Background. Alcohol is often a factor in illness and injury among college-aged individuals. Ambulance services responding to 9-1-1 calls in college towns regularly encounter patients who have consumed alcohol to the point of intoxication and subsequently suffered an injury or experienced an illness necessitating prehospital emergency care. Objectives. The first objective was to review ambulance calls in a Midwestern college town in order to identify patterns or trends related to alcohol consumption. Another objective was to determine to what extent, if any, underage drinking was a factor in these calls. A final objective was to determine whether there were types of illness or injuries related to 9-1-1 calls that were involved with alcohol consumption among college-aged students.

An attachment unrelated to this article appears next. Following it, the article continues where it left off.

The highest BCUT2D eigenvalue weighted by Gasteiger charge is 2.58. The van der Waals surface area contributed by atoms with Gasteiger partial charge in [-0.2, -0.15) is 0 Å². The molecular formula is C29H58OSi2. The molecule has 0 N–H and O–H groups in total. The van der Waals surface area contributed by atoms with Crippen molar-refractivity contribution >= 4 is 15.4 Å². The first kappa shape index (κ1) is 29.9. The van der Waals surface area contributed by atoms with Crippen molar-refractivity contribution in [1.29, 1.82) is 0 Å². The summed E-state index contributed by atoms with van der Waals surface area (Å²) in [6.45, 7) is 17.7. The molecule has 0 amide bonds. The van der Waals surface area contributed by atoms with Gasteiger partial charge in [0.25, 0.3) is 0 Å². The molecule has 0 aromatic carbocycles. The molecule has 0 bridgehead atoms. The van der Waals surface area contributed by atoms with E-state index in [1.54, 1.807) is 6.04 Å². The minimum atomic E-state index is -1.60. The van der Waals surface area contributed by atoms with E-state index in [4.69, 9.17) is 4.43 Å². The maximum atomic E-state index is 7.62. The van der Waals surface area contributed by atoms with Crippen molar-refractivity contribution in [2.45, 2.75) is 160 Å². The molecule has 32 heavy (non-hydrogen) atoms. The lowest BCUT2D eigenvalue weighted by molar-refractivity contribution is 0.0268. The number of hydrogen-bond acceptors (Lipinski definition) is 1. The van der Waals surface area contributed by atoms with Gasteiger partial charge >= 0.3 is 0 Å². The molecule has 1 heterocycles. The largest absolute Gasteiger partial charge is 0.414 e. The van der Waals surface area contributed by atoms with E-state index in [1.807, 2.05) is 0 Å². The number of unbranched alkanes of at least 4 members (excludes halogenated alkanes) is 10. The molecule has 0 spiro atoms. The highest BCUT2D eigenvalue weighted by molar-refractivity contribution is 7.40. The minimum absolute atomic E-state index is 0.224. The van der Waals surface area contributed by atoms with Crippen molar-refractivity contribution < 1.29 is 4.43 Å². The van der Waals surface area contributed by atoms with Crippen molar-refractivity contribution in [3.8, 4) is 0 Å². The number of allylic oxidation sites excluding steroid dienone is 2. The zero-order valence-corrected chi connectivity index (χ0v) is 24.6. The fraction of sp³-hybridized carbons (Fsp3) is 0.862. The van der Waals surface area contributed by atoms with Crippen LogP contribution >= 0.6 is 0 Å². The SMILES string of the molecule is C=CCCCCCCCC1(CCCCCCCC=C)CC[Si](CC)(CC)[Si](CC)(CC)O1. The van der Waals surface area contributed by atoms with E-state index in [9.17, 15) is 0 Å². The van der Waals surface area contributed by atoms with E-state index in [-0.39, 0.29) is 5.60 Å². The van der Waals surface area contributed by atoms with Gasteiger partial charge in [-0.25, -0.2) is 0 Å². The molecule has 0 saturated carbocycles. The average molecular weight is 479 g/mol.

Methods. This was a retrospective study using secondary data of four years of ambulance calls that occurred in a specific geographic region of a college town. All patient care reports (PCRs) included alcohol consumption as a pertinent factor in the call. Data were de-identified and in some cases aggregated to ensure confidentiality. Descriptive statistics were used to identify prevalence and incidence of injury and illness and patient demographics.
Results. Of the ambulance calls for service in the geographic area, 44.4% to 45.8% identified as “downtown” had alcohol consumption as a reported factor in the PCR. The number of calls for service that involved patients below the legal drinking age (21 years) was small but increased between 2004 and 2007. Calls involving male patients made up the majority of calls with alcohol as a factor. The majority of alcohol-related calls for service were for traumatic injuries, sexual assaults and rapes, poisonings or drug ingestions, and altered levels of consciousness.
Conclusion. Alcohol consumption was a comorbid factor in illness and injury that necessitated prehospital emergency medical care in one Midwestern college town. Further research is needed to determine whether these results can be generalized beyond this one geographic location or if causality can be determined between alcohol consumption and injuries or illnesses that lead to emergency medical services calls.